Wonder Boy Collection

Retro gaming can be a taxing hobby. Often the ‘rose-tinted spectacles’ effect comes into play and completely shatters any perception you had of your childhood favourites being any good at all. Other times, it transpires that our much-loved classics are pretty niche – games few others have heard of. So, when it comes to sharing fond memories with somebody else, they just don’t get it.

That’s where I am with Wonder Boy Collection, brought to us by ININ and Ratalaika Games. Two of the four games present are my childhood faves, with the other two being late discoveries. But I love them all. Not to render the rest of this review body text redundant or anything, because there’s a little more to this collection than “I love it, ten hatchet-throwing semi-naked skateboarding kids out of ten.” Because do you know what’s also taxing? Making a definitive compilation of a series as varied, scattered, and occasionally obtuse as this.

The standard version of Wonder Boy Collection has a modest four games: the arcade versions of the first two iterations of the series – Wonder Boy and Wonder Boy in Monster Land – plus two Mega Drive games Wonder Boy in Monster World, and Monster World IV. The latter is the fifth game in the series – I won’t go into the whole confusing debacle, but somebody probably has an hour-long YouTube video on the ordeal. I did say ‘obtuse’ and that can be taken entirely at my word; but I mention it only to point out the omission of the excellent third entry – Wonder Boy III: The Dragon’s Trap. It’s a franchise highlight, yet it isn’t here.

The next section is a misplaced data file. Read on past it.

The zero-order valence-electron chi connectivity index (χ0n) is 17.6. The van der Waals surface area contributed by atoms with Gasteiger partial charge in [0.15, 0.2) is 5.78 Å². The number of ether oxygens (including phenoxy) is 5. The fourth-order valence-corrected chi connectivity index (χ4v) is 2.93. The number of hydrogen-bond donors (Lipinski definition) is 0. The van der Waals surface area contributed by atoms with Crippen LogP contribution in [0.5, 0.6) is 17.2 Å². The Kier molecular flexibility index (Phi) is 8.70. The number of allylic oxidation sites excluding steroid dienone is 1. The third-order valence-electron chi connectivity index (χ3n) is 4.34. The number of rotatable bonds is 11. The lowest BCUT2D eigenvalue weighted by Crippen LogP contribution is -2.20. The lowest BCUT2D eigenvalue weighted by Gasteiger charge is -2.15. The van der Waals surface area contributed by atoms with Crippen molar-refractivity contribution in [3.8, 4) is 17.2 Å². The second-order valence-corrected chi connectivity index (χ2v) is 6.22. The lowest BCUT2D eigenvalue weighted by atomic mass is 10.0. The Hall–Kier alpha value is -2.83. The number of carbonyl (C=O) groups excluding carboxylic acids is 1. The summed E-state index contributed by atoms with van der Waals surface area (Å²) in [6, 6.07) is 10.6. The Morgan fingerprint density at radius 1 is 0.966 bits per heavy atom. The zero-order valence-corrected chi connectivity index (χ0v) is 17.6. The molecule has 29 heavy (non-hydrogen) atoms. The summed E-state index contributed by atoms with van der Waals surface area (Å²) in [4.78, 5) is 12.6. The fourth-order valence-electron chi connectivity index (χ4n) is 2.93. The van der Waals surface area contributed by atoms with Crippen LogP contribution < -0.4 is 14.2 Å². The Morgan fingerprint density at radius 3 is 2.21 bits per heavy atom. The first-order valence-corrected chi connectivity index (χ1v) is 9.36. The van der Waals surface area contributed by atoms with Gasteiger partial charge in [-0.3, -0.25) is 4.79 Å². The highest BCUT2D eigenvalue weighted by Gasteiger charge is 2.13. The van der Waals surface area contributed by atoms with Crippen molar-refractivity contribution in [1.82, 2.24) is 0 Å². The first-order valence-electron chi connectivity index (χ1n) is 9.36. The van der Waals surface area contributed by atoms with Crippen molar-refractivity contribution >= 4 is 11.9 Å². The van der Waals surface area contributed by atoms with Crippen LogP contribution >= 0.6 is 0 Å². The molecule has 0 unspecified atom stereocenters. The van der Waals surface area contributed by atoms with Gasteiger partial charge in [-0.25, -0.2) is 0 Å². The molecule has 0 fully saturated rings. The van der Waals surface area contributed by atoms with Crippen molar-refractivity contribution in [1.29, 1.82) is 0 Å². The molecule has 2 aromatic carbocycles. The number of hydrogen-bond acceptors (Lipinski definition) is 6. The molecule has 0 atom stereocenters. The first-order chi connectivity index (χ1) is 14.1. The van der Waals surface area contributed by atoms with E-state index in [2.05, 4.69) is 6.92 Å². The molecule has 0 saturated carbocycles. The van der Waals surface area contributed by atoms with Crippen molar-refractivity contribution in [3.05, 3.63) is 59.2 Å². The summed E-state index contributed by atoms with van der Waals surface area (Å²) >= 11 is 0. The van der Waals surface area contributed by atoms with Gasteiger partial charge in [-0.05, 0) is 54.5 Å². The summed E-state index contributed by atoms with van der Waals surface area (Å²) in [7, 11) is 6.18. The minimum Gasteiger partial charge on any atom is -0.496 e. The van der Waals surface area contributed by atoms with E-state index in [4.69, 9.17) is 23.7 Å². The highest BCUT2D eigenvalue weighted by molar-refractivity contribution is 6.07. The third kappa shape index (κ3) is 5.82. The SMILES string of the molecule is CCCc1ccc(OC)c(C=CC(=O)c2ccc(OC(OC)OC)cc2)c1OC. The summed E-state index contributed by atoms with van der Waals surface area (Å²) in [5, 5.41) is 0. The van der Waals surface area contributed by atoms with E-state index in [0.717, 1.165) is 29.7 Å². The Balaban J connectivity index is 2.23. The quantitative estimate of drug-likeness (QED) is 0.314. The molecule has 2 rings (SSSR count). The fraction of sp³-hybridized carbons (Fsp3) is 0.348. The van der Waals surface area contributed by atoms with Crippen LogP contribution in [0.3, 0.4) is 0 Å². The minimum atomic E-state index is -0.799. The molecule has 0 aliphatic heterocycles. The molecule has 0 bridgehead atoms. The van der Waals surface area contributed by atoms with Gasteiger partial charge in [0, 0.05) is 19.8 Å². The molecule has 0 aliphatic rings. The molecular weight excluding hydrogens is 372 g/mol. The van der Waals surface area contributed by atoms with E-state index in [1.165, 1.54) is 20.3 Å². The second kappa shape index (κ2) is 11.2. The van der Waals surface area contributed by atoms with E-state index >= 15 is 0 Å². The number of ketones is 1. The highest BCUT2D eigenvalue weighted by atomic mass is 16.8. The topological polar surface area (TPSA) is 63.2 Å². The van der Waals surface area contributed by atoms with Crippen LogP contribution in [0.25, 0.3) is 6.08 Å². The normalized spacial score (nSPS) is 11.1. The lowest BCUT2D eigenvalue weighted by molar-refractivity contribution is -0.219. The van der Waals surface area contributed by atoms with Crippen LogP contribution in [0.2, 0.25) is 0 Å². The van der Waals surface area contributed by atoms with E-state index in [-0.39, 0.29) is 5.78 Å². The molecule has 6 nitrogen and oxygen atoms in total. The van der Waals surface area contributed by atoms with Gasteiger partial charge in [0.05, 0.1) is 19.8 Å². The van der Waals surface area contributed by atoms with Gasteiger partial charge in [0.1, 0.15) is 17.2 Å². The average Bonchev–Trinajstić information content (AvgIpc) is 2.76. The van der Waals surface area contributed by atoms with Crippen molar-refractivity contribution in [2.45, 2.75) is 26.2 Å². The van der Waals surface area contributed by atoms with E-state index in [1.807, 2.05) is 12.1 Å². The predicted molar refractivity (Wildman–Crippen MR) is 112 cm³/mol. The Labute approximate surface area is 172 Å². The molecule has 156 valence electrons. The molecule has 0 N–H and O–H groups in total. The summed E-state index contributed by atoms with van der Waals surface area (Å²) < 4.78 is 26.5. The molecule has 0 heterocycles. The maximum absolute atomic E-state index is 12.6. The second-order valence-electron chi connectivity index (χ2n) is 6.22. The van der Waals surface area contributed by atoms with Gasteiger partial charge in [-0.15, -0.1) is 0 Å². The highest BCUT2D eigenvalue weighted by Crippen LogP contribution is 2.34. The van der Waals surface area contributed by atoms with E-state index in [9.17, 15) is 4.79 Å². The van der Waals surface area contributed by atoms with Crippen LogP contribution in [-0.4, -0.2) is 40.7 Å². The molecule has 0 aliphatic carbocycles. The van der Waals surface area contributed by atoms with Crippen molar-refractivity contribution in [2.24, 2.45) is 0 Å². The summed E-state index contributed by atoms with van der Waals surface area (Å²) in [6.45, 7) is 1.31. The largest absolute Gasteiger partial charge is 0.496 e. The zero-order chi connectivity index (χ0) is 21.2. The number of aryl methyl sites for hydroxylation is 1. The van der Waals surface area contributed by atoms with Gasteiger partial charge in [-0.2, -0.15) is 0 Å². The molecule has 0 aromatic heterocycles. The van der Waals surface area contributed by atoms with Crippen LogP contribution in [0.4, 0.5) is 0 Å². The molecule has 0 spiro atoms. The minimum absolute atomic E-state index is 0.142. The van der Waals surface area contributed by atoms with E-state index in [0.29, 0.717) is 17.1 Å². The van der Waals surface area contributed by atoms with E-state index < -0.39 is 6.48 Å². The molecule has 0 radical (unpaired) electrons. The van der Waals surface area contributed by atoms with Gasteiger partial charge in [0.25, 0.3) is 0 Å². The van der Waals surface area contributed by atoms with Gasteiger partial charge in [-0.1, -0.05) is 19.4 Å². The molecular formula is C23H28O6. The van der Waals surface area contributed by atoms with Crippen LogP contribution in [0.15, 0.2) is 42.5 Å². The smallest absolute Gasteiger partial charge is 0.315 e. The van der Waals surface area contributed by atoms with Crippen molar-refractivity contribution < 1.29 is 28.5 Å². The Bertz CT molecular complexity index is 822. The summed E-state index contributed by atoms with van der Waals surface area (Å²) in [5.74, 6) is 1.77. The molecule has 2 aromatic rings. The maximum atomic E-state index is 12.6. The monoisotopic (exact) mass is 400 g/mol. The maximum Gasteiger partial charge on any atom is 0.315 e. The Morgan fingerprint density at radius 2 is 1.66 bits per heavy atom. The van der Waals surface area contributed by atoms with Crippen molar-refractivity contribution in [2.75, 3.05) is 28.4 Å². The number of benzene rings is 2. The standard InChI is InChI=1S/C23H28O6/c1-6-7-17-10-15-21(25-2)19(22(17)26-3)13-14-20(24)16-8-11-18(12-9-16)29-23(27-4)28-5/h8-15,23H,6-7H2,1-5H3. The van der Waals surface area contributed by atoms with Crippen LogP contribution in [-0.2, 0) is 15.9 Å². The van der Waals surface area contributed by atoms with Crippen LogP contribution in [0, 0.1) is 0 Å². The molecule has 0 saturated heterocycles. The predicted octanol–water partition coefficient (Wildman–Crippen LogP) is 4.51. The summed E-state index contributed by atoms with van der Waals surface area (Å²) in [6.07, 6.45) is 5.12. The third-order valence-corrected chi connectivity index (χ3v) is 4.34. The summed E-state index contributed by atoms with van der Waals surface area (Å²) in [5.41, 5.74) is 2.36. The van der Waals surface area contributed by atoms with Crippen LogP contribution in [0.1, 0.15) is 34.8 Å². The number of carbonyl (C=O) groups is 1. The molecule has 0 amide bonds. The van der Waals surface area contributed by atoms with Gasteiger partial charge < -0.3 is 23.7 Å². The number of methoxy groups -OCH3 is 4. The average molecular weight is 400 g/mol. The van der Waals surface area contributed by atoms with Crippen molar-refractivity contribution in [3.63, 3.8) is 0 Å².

The existence of the excellent hand-drawn LizardCube remake doesn’t appear to be the reason for its absence, as it’s included on the frankly exhaustive (and much more expensive) 21-game strong collector’s version. That’s a lot of Wonder Boys. I know I said I love the series, but mankind should be completely spared the SG-1000 version of the original from here until the Heat Death of the Universe. It’s for the greater good.

Back to the standard Wonder Boy Collection. The four games here are good: very representative of the series for any curious newcomers, although possibly not definitive for long-time fans.

The first two games are arcade titles from the ‘80s, and they feel unmistakably so. Wonder Boy is a left-to-right platformer starring a leaf-diaper-wearing, hatchet-throwing, kid with a difficulty curve that starts at ‘tough love’ and ends somewhere nigh-genocidal of a player’s patience. But it’s mostly fun while its challenge is in the realm of sensible for the first half of the game. It’s basic stuff with no real depth besides rote-learning level layouts – an absolute must if you want the Trophy for finding every hidden doll on the first seven world access to the eighth. As the first entry in the series, it’s fine.

Where I personally started was the SEGA Master System version of the second game, Wonder Boy in Monster Land, which was an absolute banger. Taking its cue from action/RPG games and things like the Legend of Zelda series, the hatchet and bush-pants are thrown aside in favour of swords, shields, and hunting down an evil dragon. Ah, that’s more like it.